I wish I would have been more amenable to modern cars. Growing up, I was dispassionate toward anything built after 1981 (save for maybe Monte Carlos and Corvettes). Boy, I was really missing out. It wasn’t until I drove an SN95 Mustang that I really started to turn the corner. Also, as far as the buying process goes, even if the listing says “You could drive it home,” bring a trailer. Get that sucker home, get it on jack stands, and then give it a once-over before you take it on the road. —Cameron Neveu

Figure out what you want, not just what’s popular

2013 Ford Shelby Mustang GT500 front three-quarter
GT500s are nice, but our Conner Golden is more of a Terminator Cobra guy when it comes to Mustangs, and that’s ok. Kayla Keenan

I wish I learned not to listen to the hivemind as much as I did/do. And, to be happy with something that isn’t at the apex. Stuff like: If you buy anything without a manual transmission, you’re not a real enthusiast. No, you shouldn’t like that car, it’s not as cool as this car. What, you want a Mustang GT? Wow, guess you don’t want to get a GT500. —Conner Golden

Due diligence is your friend …

Matt’s first-ever classic is this Mini. The silver one. Matt Fink

Ask questions about the car before you go to see it. I’ve wasted a bunch of time driving out to see enthusiast cars only to be told things like, “I don’t actually have the title. Why, does that matter to you,” and “the odometer stopped working years ago, so the miles listed is way off.” One other thing: If you aren’t comfortable doing a thorough inspection, pay someone else to perform one. Even if (actually especially if) you’re buying it from a dealer. —Matt Fink

… Regarding car and seller

My worst purchase experience was a Sunbeam Alpine that was “restored.” The owner was clearly nuts, so I should have assumed his restoration was equally nutty. It was: He made it a thousand times worse than it was in its previous decrepit state. As Leno says, you buy the seller as much as the car. —Aaron Robinson

It never hurts to look at the math

Red Mazda Miata side profile
Borrowing might help you afford something better. David Zenlea

I wish I’d known more about financing when I was younger. As a person who entered adulthood during the great recession, I thought any loan was risky and that I wouldn’t have access to it anyway. The result was that I wound up only looking at the extremely disheveled cars for which I had sufficient cash. I’m not suggesting people, young enthusiasts in particular, should finance Skylines (even though I hear they do); rather I just wish I’d realized I could finance, oh, $4K and wind up with the world’s best Miata rather than a more questionable example that needed ~$5K of work. Of course, the work was lots of fun, and I learned a lot … —David Zenlea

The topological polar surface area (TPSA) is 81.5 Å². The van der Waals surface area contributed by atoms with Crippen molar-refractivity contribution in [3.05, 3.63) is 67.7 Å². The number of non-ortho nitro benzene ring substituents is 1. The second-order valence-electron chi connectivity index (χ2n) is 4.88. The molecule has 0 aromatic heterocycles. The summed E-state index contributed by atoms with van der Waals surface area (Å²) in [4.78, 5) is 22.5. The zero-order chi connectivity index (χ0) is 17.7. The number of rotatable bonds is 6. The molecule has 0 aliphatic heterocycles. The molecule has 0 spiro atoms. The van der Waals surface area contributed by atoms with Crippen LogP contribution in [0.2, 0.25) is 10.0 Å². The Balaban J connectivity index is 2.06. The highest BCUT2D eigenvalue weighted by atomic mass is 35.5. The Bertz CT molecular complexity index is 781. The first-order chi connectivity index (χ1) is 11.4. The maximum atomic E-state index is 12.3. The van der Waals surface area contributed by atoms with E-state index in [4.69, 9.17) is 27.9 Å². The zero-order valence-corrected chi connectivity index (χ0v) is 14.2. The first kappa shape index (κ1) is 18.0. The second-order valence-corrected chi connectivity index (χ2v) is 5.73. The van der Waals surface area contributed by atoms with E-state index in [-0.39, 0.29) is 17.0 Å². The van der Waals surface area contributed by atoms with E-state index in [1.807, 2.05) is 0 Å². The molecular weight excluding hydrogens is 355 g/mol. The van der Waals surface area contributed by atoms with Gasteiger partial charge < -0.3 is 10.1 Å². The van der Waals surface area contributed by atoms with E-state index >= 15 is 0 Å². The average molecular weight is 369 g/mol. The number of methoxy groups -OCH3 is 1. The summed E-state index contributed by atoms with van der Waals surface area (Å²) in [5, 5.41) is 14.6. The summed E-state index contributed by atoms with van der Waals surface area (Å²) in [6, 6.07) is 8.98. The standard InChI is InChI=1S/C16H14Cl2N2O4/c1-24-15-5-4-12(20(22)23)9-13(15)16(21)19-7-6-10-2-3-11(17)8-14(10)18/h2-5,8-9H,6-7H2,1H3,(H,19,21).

Try different things

Eddy Eckarty vintage family car
Variety is the spice of life. Yes, I will wash my Boxster soon. Eddy Eckart

I was a dedicated muscle car addict as a child, and my first two cars were a 1992 Firebird and a 2000 Camaro SS. Then, a whole new world opened up when I drove my friend’s 1999 Miata. I had a thing against front-wheel drive till I drove a Mazdaspeed3. It took till I was in my mid-twenties to embrace all types of cars, and by then I had a lot of catching up to do. I haven’t cast aside my love for American cars—two reside in my barn, alongside models from two other continents—but I have come to appreciate a lot of different metal. So go for a ride or see if you can drive a friend’s toy that “isn’t your style.” You just might like it. —Eddy Eckart

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Comments

    Look all this advice and hindsight is like saying embrace world peace. In an idealism world yes these things can easily be done and accomplished till reality hits you right square in the butt.

    Here is the cold harsh truth. Where we are, who we have to influence us and what we can afford effects much of what we do or can do.

    Most kids today struggle to buy a rusted hulk let alone a collector car. That is really what is killing the hobby. Also the complexity and the lack of good used parts or cheap parts all contribute.

    When I was growing up we could buy a numbers matching 64 GTO hard top tri power 4 speed for $3,000 in the early 80’s. If we needed parts we could go to the junk yard and get parts not just from a Lemans but even off a GTO.

    We worked at gas stations and tire stores that sold car parts not lottery tickets and beer,

    The things facing kids that want to be in the hobby today see so much stacked against them. Many of the cars are not worth fixing up and many they can’t afford to do so. It is not like the old days you swapped a frame or an engine easily. today you needs some serious tools or to pay someone to do it.